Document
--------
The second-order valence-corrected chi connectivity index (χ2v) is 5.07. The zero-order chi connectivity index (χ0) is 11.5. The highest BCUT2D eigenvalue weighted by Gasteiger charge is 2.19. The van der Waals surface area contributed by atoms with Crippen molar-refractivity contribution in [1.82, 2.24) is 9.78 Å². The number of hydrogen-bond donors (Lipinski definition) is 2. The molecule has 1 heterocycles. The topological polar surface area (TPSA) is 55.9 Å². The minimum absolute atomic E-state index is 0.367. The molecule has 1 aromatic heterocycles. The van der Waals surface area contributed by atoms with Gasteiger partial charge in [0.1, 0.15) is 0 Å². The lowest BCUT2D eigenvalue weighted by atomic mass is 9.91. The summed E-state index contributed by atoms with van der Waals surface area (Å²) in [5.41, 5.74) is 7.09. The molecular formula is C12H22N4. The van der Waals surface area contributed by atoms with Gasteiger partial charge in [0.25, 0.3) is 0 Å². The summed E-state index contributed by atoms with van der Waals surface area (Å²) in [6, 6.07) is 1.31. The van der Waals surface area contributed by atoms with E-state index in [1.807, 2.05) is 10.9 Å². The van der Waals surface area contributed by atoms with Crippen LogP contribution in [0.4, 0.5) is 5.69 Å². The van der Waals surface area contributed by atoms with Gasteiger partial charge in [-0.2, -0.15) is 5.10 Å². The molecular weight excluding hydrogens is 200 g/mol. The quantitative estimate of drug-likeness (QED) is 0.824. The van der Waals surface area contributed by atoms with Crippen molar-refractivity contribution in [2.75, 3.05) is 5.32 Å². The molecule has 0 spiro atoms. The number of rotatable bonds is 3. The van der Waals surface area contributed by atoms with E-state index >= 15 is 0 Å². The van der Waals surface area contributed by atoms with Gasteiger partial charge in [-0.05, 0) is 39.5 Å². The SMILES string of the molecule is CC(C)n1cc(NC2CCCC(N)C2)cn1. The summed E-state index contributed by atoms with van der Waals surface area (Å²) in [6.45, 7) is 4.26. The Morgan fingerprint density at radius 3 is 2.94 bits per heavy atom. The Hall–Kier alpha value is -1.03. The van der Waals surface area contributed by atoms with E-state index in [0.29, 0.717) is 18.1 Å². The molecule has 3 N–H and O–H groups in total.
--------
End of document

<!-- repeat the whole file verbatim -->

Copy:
The second-order valence-corrected chi connectivity index (χ2v) is 5.07. The zero-order chi connectivity index (χ0) is 11.5. The highest BCUT2D eigenvalue weighted by Gasteiger charge is 2.19. The van der Waals surface area contributed by atoms with Crippen molar-refractivity contribution in [1.82, 2.24) is 9.78 Å². The number of hydrogen-bond donors (Lipinski definition) is 2. The molecule has 1 heterocycles. The topological polar surface area (TPSA) is 55.9 Å². The minimum absolute atomic E-state index is 0.367. The molecule has 1 aromatic heterocycles. The van der Waals surface area contributed by atoms with Gasteiger partial charge in [0.1, 0.15) is 0 Å². The lowest BCUT2D eigenvalue weighted by atomic mass is 9.91. The summed E-state index contributed by atoms with van der Waals surface area (Å²) in [5.41, 5.74) is 7.09. The molecular formula is C12H22N4. The van der Waals surface area contributed by atoms with Gasteiger partial charge in [0.25, 0.3) is 0 Å². The summed E-state index contributed by atoms with van der Waals surface area (Å²) in [6, 6.07) is 1.31. The van der Waals surface area contributed by atoms with E-state index in [1.807, 2.05) is 10.9 Å². The van der Waals surface area contributed by atoms with Crippen LogP contribution in [0.4, 0.5) is 5.69 Å². The van der Waals surface area contributed by atoms with Gasteiger partial charge in [-0.2, -0.15) is 5.10 Å². The molecular weight excluding hydrogens is 200 g/mol. The quantitative estimate of drug-likeness (QED) is 0.824. The van der Waals surface area contributed by atoms with Crippen molar-refractivity contribution in [2.75, 3.05) is 5.32 Å². The molecule has 0 spiro atoms. The number of rotatable bonds is 3. The van der Waals surface area contributed by atoms with E-state index >= 15 is 0 Å². The van der Waals surface area contributed by atoms with Gasteiger partial charge in [-0.05, 0) is 39.5 Å². The SMILES string of the molecule is CC(C)n1cc(NC2CCCC(N)C2)cn1. The summed E-state index contributed by atoms with van der Waals surface area (Å²) in [6.45, 7) is 4.26. The Morgan fingerprint density at radius 3 is 2.94 bits per heavy atom. The Hall–Kier alpha value is -1.03. The van der Waals surface area contributed by atoms with E-state index in [0.29, 0.717) is 18.1 Å². The molecule has 3 N–H and O–H groups in total.